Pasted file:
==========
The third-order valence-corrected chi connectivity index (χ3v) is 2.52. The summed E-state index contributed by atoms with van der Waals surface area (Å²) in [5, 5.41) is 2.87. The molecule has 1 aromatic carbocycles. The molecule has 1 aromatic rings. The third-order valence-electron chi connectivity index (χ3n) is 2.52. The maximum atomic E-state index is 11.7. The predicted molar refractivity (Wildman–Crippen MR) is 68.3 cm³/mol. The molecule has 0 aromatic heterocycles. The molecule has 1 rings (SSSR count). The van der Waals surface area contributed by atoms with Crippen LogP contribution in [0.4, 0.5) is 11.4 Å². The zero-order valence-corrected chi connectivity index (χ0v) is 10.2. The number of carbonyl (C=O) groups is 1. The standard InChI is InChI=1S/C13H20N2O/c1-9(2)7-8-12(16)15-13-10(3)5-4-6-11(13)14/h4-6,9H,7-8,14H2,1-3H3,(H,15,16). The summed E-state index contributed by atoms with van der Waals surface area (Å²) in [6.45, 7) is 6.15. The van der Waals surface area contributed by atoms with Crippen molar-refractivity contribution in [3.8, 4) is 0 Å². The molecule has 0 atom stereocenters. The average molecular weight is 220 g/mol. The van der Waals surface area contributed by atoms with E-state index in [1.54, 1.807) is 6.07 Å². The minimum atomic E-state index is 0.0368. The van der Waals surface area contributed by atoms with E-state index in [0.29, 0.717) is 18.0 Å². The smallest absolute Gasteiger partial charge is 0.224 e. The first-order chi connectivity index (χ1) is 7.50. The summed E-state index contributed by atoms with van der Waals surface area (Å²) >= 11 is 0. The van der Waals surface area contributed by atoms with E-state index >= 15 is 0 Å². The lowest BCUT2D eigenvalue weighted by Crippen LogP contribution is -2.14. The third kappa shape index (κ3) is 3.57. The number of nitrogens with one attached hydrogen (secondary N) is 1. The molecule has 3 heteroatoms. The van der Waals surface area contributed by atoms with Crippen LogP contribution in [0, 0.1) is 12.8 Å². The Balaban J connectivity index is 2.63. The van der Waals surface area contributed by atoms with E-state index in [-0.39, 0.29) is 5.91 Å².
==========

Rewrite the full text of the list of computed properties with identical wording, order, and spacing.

The third-order valence-corrected chi connectivity index (χ3v) is 2.52. The summed E-state index contributed by atoms with van der Waals surface area (Å²) in [5, 5.41) is 2.87. The molecule has 1 aromatic carbocycles. The molecule has 1 aromatic rings. The third-order valence-electron chi connectivity index (χ3n) is 2.52. The maximum atomic E-state index is 11.7. The predicted molar refractivity (Wildman–Crippen MR) is 68.3 cm³/mol. The molecule has 0 aromatic heterocycles. The molecule has 1 rings (SSSR count). The van der Waals surface area contributed by atoms with Crippen LogP contribution in [0.4, 0.5) is 11.4 Å². The zero-order valence-corrected chi connectivity index (χ0v) is 10.2. The number of carbonyl (C=O) groups is 1. The standard InChI is InChI=1S/C13H20N2O/c1-9(2)7-8-12(16)15-13-10(3)5-4-6-11(13)14/h4-6,9H,7-8,14H2,1-3H3,(H,15,16). The summed E-state index contributed by atoms with van der Waals surface area (Å²) in [6.45, 7) is 6.15. The van der Waals surface area contributed by atoms with Crippen molar-refractivity contribution in [3.8, 4) is 0 Å². The molecule has 0 atom stereocenters. The average molecular weight is 220 g/mol. The van der Waals surface area contributed by atoms with E-state index in [1.54, 1.807) is 6.07 Å². The minimum atomic E-state index is 0.0368. The van der Waals surface area contributed by atoms with E-state index in [0.29, 0.717) is 18.0 Å². The smallest absolute Gasteiger partial charge is 0.224 e. The first-order chi connectivity index (χ1) is 7.50. The summed E-state index contributed by atoms with van der Waals surface area (Å²) >= 11 is 0. The van der Waals surface area contributed by atoms with E-state index >= 15 is 0 Å². The lowest BCUT2D eigenvalue weighted by Crippen LogP contribution is -2.14. The third kappa shape index (κ3) is 3.57. The number of nitrogens with one attached hydrogen (secondary N) is 1. The molecule has 3 heteroatoms. The van der Waals surface area contributed by atoms with Crippen LogP contribution in [0, 0.1) is 12.8 Å². The Balaban J connectivity index is 2.63. The van der Waals surface area contributed by atoms with E-state index in [-0.39, 0.29) is 5.91 Å².